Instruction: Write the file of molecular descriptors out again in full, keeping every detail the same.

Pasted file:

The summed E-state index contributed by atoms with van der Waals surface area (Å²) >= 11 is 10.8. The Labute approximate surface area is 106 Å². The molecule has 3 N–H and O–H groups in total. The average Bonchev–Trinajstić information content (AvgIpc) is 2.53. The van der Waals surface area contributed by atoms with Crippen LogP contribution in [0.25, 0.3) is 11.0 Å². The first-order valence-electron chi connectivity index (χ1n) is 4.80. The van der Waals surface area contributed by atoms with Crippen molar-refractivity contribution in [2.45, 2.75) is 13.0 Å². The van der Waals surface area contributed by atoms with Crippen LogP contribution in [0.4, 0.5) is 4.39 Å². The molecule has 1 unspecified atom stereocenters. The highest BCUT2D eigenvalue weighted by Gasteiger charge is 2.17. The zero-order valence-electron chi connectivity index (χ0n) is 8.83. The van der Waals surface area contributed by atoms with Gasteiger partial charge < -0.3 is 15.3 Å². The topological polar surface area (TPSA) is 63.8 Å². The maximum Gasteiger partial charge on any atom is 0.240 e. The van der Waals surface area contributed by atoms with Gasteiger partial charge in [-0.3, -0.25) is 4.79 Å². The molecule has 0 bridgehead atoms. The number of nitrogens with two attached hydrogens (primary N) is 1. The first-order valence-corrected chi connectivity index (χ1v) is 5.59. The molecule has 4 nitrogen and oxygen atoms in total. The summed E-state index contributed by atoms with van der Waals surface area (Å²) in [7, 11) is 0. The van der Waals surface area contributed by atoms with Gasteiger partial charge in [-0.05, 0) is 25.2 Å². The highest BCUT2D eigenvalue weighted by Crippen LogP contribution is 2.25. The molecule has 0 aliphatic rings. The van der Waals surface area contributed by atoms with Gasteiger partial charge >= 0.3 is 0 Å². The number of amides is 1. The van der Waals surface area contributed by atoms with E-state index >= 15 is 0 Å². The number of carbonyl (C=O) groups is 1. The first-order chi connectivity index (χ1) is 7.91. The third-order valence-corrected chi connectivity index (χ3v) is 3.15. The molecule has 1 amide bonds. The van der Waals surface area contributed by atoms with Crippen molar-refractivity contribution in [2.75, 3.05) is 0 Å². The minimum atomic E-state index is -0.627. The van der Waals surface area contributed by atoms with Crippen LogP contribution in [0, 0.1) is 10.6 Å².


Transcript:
The summed E-state index contributed by atoms with van der Waals surface area (Å²) >= 11 is 10.8. The Labute approximate surface area is 106 Å². The molecule has 3 N–H and O–H groups in total. The average Bonchev–Trinajstić information content (AvgIpc) is 2.53. The van der Waals surface area contributed by atoms with Crippen LogP contribution in [0.25, 0.3) is 11.0 Å². The first-order valence-electron chi connectivity index (χ1n) is 4.80. The van der Waals surface area contributed by atoms with Crippen molar-refractivity contribution in [2.45, 2.75) is 13.0 Å². The van der Waals surface area contributed by atoms with Crippen LogP contribution in [0.4, 0.5) is 4.39 Å². The molecule has 1 unspecified atom stereocenters. The highest BCUT2D eigenvalue weighted by Gasteiger charge is 2.17. The zero-order valence-electron chi connectivity index (χ0n) is 8.83. The van der Waals surface area contributed by atoms with Gasteiger partial charge < -0.3 is 15.3 Å². The topological polar surface area (TPSA) is 63.8 Å². The maximum Gasteiger partial charge on any atom is 0.240 e. The van der Waals surface area contributed by atoms with Gasteiger partial charge in [-0.3, -0.25) is 4.79 Å². The molecule has 0 bridgehead atoms. The number of nitrogens with two attached hydrogens (primary N) is 1. The first-order valence-corrected chi connectivity index (χ1v) is 5.59. The molecule has 4 nitrogen and oxygen atoms in total. The summed E-state index contributed by atoms with van der Waals surface area (Å²) in [7, 11) is 0. The van der Waals surface area contributed by atoms with Gasteiger partial charge in [-0.05, 0) is 25.2 Å². The highest BCUT2D eigenvalue weighted by Crippen LogP contribution is 2.25. The molecule has 0 aliphatic rings. The van der Waals surface area contributed by atoms with Gasteiger partial charge >= 0.3 is 0 Å². The number of amides is 1. The van der Waals surface area contributed by atoms with E-state index >= 15 is 0 Å². The number of carbonyl (C=O) groups is 1. The first-order chi connectivity index (χ1) is 7.91. The third-order valence-corrected chi connectivity index (χ3v) is 3.15. The molecule has 1 amide bonds. The van der Waals surface area contributed by atoms with Crippen molar-refractivity contribution in [2.75, 3.05) is 0 Å². The minimum atomic E-state index is -0.627. The van der Waals surface area contributed by atoms with Crippen LogP contribution in [0, 0.1) is 10.6 Å².